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You have to ‘Move it, Move it’ in the office to stay healthy

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Standing while working increases circulation and burns calories two times faster than when sitting.
FILE PHOTO Standing while working increases circulation and burns calories two times faster than when sitting.

The “sitting is the new smoking” mantra from health care is linking sedentary work-lifestyles to everything from poor metabolic health to an increased risk of heart disease.

The Centers for Disease Control recommends that adults have at least 150 minutes of moderate-intensity or 75 minutes of vigorous-intensity aerobic physical activity per week.

That’s difficult to do in today’s work environment where employees are desk-bound for eight to 12 hours a day. Add sitting in your car to and from work and then at home in front of the television … it all adds up to sedentary behavior.

Musculoskeletal pain, cardiovascular disease, obesity, osteoporosis, depression, dementia and Alzheimer’s disease all have been linked to living a sedentary life. A growing concern in both American and European adults today is that 70-90 percent of the general population is classified as inactive.

Even if one considers himself to be an active person outside of work, it often is not enough activity to offset the sedentary time at work and reduce the risks of getting these diseases.


Musculoskeletal symptoms are common among sedentary office workers. Sitting in front of a computer for eight to 12 hours can cause low back pain and pain in the shoulder and neck muscles.

Studies have suggested that sedentary behavior also may have harmful effects that can lead to worsening brain health.

Conditions such as dementia and Alzheimer’s disease have been linked to decreases in blood flow to the brain.

This is especially of concern for older members of the workforce. As our population ages, more baby boomers are still in the workforce. The Bureau of Labor Statistics said that 25 percent of the workforce this year is 55 and older.


Any modification to reverse this trend involves having management on board with allowing employees to be up and moving about the office.

Managers need to see it as a positive effort to improve the health of their workers and not a distraction from production.

Even with management’s support, some office workers may believe there is a barrier to changing their sedentary behavior at work because of the risk for low self-efficacy.


One’s sense of self-efficacy can play a major role in how one approaches goals, tasks and challenges.

As such, some workers believe they do not have the ability to change their sedentary behavior because of the pressure of getting their work tasks completed on time.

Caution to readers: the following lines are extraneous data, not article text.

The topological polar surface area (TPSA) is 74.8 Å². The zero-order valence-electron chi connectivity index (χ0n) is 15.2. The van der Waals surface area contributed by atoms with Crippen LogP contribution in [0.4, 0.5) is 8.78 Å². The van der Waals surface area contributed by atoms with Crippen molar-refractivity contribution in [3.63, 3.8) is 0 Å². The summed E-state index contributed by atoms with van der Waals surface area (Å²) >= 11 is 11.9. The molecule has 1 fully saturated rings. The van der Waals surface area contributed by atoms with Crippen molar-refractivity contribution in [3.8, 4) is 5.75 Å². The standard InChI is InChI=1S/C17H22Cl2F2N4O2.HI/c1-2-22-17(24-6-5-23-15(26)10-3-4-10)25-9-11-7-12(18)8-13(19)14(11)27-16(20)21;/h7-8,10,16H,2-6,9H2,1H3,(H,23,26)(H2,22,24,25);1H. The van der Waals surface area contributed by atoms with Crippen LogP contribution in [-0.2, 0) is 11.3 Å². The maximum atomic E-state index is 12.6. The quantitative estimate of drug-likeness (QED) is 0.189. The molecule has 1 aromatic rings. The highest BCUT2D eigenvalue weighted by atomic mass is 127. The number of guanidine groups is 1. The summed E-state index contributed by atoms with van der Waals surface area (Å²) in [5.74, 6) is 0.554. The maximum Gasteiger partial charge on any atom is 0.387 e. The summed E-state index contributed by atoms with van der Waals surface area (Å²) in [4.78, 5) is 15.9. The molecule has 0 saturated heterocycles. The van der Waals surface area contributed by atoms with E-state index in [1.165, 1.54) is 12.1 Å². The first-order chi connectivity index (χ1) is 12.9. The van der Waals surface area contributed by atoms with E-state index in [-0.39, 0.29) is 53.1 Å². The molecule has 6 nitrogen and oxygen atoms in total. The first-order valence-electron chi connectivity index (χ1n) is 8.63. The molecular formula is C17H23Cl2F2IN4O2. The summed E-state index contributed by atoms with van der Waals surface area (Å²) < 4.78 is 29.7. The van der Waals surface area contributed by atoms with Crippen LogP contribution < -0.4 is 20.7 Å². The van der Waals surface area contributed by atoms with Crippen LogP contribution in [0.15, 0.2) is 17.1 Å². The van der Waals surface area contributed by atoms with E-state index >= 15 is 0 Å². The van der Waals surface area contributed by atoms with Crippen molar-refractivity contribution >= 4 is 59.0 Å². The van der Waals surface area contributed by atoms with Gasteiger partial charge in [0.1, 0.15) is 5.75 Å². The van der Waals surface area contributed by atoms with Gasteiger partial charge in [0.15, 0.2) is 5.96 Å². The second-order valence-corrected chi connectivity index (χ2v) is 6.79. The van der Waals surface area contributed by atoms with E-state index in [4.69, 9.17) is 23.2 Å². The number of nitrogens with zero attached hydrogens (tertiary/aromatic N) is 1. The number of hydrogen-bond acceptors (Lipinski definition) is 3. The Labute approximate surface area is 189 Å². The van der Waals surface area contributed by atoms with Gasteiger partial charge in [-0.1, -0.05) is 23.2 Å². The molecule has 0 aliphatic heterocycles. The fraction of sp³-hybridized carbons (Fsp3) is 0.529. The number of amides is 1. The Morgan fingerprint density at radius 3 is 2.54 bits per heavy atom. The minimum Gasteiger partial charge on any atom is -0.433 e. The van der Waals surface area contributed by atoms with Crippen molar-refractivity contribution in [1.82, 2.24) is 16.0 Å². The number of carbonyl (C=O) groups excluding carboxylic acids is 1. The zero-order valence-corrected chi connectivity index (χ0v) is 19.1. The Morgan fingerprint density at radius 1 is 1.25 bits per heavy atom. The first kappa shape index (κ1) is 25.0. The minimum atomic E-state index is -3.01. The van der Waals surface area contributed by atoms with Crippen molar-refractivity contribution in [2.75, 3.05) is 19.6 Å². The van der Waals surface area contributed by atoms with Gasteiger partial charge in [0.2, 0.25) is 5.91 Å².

That prevents them from taking a break and frequently changing positions and causes them to lose track of time.

This endorses the findings of other studies in which participants cited perceived time pressures and interruptions to productivity as barriers to taking breaks from sitting.


So, how do we get office workers up and moving during the workday?

The office environment can be modified to include stretching and walking breaks hourly as well as changing the workstation itself.

One option is to use smartphones and watches that trigger an alarm that we have been immobile for more than 60 minutes, and that we need to stand and walk for five minutes to improve our circulatory system.


Another option is the sit-to-stand workstation.

Several manufactures in the region produce just such an option. Innovative Office Products of Forks Township makes the Winston Workstation, which converts any desk into a healthy workspace.

Adding this incentive to stand while working will increase circulation and burn calories two times faster than when sitting, which helps in reducing obesity.

According to one study in 2011 by Minnesota researchers Nicolaas P. Pronk, Abigail S. Katz, Marcia Lowry and Jane Rodmyre Payfer: “The Take-A-Stand Project was able to show that improvement in health factors such as back health indicators and mood states are directly related to reductions in sitting time of workers engaged in sedentary job tasks. Overall, this project was successful in reducing sedentary behaviors of workers and suggests reduced sitting time improves worker health.”


Of course, there also are studies that show standing for prolonged periods of time can also lead to cardiovascular disease and musculoskeletal pain.

The key here is moderation in both sitting and standing at work to improve overall health outcomes.

It also is important to remember to wear supportive shoes and be standing on a soft anti-fatigue mat. This will help to reduce back and joint pain.

Switching to a standing desk may not be a cure-all, but moving throughout the day, eating well and exercising regularly all are important for keeping a healthy brain and body.

Christine Lessinger is a family nurse practitioner who has worked in occupational medicine for the past six years and in manufacturing for 20 years. She practices at HealthWorks at Lehigh Valley Health Network – with four offices in the Lehigh Valley dedicated to occupational health – providing treatment and health care needs for a variety of workers and companies. She can be reached at 484-884-2249.

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Write to the Editorial Department at editorial@lvb.com

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